GDPR not at odds with FCA Handbook, say UK authorities

Out-Law News | 12 Feb 2018 | 3:27 pm | 1 min. read

New data protection laws are not at odds with regulatory requirements imposed on companies in the financial services sector, two UK authorities have said.

The Financial Conduct Authority (FCA) and Information Commissioner's Office (ICO) said some businesses had queried the point.

The UK's financial services companies are subject to sector-specific regulations for handling of customer data which are set out in the FCA's Handbook. The FCA is responsible for monitoring compliance and taking enforcement action where it identifies a breach of its rules.

The General Data Protection Regulation (GDPR) will apply to all organisations that process personal data, including the financial services industry, from 25 May. The ICO, the UK's data protection watchdog, will have powers under the GDPR to impose fines on non-compliant business – potentially up to 4% of their annual global turnover, or £17 million, whichever is highest.

"Firms have asked us about their ability to comply with both the GDPR and rules made by the FCA," the authorities said in a joint statement. "We believe the GDPR does not impose requirements which are incompatible with the rules in the FCA Handbook. Indeed, there are a number of requirements that are common to the GDPR and the financial regulatory regime detailed in the Handbook."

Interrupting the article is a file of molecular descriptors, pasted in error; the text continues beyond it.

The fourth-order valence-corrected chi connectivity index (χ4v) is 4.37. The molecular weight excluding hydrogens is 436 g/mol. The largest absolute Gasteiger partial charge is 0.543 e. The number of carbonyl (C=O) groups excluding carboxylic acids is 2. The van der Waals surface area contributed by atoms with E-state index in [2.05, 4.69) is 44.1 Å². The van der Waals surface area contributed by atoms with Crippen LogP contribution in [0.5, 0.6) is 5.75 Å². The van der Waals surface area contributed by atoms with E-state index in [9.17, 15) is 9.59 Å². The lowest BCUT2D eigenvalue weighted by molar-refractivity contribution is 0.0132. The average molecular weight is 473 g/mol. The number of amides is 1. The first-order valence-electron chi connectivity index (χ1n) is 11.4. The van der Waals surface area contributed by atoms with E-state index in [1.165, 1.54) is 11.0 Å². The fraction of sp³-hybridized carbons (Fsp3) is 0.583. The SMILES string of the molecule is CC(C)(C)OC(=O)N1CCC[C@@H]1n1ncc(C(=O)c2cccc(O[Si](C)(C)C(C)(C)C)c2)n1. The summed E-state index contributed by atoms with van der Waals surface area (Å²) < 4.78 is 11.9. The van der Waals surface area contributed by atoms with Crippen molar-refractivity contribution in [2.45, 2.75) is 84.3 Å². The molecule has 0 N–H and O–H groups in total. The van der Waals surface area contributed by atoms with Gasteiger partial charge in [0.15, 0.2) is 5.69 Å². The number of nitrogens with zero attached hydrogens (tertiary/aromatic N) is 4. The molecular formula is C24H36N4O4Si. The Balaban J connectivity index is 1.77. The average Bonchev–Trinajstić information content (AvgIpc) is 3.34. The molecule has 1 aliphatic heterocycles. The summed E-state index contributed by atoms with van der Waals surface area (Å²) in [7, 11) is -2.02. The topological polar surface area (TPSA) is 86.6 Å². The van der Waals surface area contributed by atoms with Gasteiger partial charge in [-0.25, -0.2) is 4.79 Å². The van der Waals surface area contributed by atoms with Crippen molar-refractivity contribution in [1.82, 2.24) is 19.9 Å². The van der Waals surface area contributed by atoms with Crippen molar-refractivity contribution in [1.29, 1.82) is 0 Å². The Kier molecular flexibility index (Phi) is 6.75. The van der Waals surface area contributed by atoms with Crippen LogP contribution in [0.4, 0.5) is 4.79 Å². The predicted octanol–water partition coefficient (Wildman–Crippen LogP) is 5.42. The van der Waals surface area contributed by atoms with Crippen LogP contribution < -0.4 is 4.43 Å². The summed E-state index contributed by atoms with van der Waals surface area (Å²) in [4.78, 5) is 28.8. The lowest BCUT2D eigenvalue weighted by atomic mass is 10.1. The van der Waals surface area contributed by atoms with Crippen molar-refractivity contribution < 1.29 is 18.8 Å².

"Compliance with GDPR is now a board level responsibility, and firms must be able to produce evidence to demonstrate the steps that they have taken to comply. The requirement to treat customers fairly is also central to both data protection law and the current financial services regulatory framework. When the FCA makes rules, we take into account how our requirements will affect the privacy interests of individuals such as firms’ customers and employees, and are open and transparent on why we have made rules in the way that we have," it said.

"While the ICO will regulate the GDPR, complying with the GDPR requirements is also something the FCA will consider under their rules, for example, the requirements in the Senior Management Arrangements, Systems and Controls (SYSC) module. As part of their obligations under SYSC, firms should establish, maintain and improve appropriate technology and cyber resilience systems and controls," it said.

The FCA and ICO said they intend to revisit a 2014 agreement they both signed, which sets out a framework for cooperation between the authorities, to "ensure it is still fit to address future collaboration".